America hit by a once-in-a-generation storm

Almost 1.5 million American homes without electricity, thousands of canceled flights, closed highways and sometimes fatal accidents: the United States approaches Christmas on Saturday the day after a day disrupted by a winter storm of a rare intensity.

Our gallery: In pictures: The United States and Canada face freezing cold and a storm of rare violence

“Historic” according to the American Weather Service (NWS), it generated heavy snowfall, icy gusts, and temperatures dropping to -48°C in places, capable of transforming boiling water into droplets of ice in an instant.

Friday morning, more than 240 million people, or 70% of Americans, were affected by alerts or calls for caution. The phenomenon caused chaos in transport. A tile as millions of Americans flood the roads and airports for the holiday season.

In New York State, a travel ban has been issued in Erie County. “We stay at home (…) I can’t see on the other side of the street” because of the snow, Jennifer Orlando, affected by this ban in the city of Hamburg, told AFP. Because of the accident of a vehicle against a power line, she found herself without power for about four hours, she said.

Up to around 1.5 million homes were deprived of electricity on Friday, notably in North Carolina, Maine and Virginia, according to the specialized site On Friday evening, they were still a million in the dark.

The storm was particularly impressive in its magnitude, stretching from the Canadian border in the north to the Mexican border in the south. In El Paso, Texas, shelters have been opened so that migrants from Mexico can protect themselves from the risk of hypothermia in the freezing temperatures. But many are too suspicious to accept this offer and many of them “simply sleep wrapped in blankets”, Rosa Falcon, a 56-year-old volunteer, told AFP.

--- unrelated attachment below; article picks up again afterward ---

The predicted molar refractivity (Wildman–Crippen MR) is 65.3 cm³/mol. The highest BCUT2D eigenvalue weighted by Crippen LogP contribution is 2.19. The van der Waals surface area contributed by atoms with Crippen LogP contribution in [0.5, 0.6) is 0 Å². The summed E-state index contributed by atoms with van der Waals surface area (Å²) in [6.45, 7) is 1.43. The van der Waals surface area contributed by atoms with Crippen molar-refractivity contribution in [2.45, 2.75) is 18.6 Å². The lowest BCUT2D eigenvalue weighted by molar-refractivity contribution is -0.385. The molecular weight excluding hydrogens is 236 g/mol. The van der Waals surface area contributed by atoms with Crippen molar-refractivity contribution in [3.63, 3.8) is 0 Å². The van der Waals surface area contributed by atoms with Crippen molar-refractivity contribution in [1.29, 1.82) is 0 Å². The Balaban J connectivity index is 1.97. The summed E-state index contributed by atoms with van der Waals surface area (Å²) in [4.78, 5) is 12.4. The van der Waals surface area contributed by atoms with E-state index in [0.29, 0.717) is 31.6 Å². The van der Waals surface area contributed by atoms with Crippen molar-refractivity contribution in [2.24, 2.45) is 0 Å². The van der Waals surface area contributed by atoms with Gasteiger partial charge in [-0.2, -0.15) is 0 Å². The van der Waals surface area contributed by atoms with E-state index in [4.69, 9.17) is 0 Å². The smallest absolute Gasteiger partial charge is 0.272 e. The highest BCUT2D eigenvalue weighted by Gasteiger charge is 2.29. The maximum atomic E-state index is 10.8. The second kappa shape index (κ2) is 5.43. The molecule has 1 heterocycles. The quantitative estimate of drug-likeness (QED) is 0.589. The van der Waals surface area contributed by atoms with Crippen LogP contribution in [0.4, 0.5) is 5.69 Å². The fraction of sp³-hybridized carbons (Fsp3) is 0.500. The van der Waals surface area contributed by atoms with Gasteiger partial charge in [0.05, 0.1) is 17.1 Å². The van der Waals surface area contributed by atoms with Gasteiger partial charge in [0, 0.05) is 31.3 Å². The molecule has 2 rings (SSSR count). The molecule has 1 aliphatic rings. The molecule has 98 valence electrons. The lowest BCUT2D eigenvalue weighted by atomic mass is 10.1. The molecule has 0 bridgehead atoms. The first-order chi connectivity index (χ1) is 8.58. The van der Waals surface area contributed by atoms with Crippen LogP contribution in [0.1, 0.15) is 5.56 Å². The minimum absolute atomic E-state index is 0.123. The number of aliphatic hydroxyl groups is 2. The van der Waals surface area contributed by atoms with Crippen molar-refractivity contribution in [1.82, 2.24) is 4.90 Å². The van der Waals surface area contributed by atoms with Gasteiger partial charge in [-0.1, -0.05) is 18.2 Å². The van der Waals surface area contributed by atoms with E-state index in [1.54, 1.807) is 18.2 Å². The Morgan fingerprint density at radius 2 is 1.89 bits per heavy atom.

Chaos in transport

Friday evening, the specialized site Flightaware listed 5,500 canceled flights in the United States, the most affected airports being those of Seattle, New York, Chicago or Detroit. To get to Los Angeles, Christine Lerosen could not board from Vancouver in Canada and had to persuade her brother to drive her to Seattle, to take another plane, with a stopover in Denver. “My flight from Seattle was delayed, my flight from Denver was delayed and now they’ve lost my luggage,” she sighed to ABC 7.

Our article: A polar cold is hitting North America and jeopardizing many trips for Christmas

Several states have declared states of emergency, including New York, Oklahoma, Kentucky, Georgia and North Carolina. With visibility close to zero, the blizzard and frost affecting much of the country, the roads have become very dangerous. “People should stay home, not venture out on the roads,” Kentucky Governor Andy Beshear warned CNN. “Your family wants to see you home for Christmas, but most of all they want to see you alive.” He confirmed that three people had died on Kentucky roads. In Oklahoma, at least two people died on the road, according to the agency in charge of emergency management in that state.

In Ohio, a massive collision of about 50 vehicles on a highway killed at least one person, according to local media. In Michigan, traffic on a highway was cut Friday mid-morning due to an accident involving nine tractor-trailers.

“low pressure bomb”

This storm of rare intensity is caused by a “low pressure bomb”: a powerful conflict between two masses of air, one very cold from the Arctic and the other tropical from the Gulf of Mexico, aggravated because the pressure atmosphere fell very quickly, in less than 24 hours. This type of storm occurs “only once in a generation”, according to the US National Weather Service in Buffalo.

In Chicago, where it was around -20°C during the day on Friday, the homeless aid organization Night Ministry was concerned about the number of beds made available by the city, which it said was insufficient. “Some of the people we’re taking in now became homeless just this year,” Major Caleb Senn, head of the Salvation Army in Chicago, told AFP. “Some are really scared. It’s the first time they’ve been at the mercy of nature with no place to go.”

Read also: After a cold snap, Christmas promises to be green in low-altitude resorts

Canada must also face this phenomenon, with extreme cold, storm and even blizzard alerts issued for a large majority of the territory. But in Toronto, the freezing temperatures didn’t put off Jennifer Campbell, who came to do some last-minute Christmas shopping in the city center.

“We have big storms regularly and we adapt,” evacuated this tourist from Ontario. “We are Canadian, it’s our way of doing things.”

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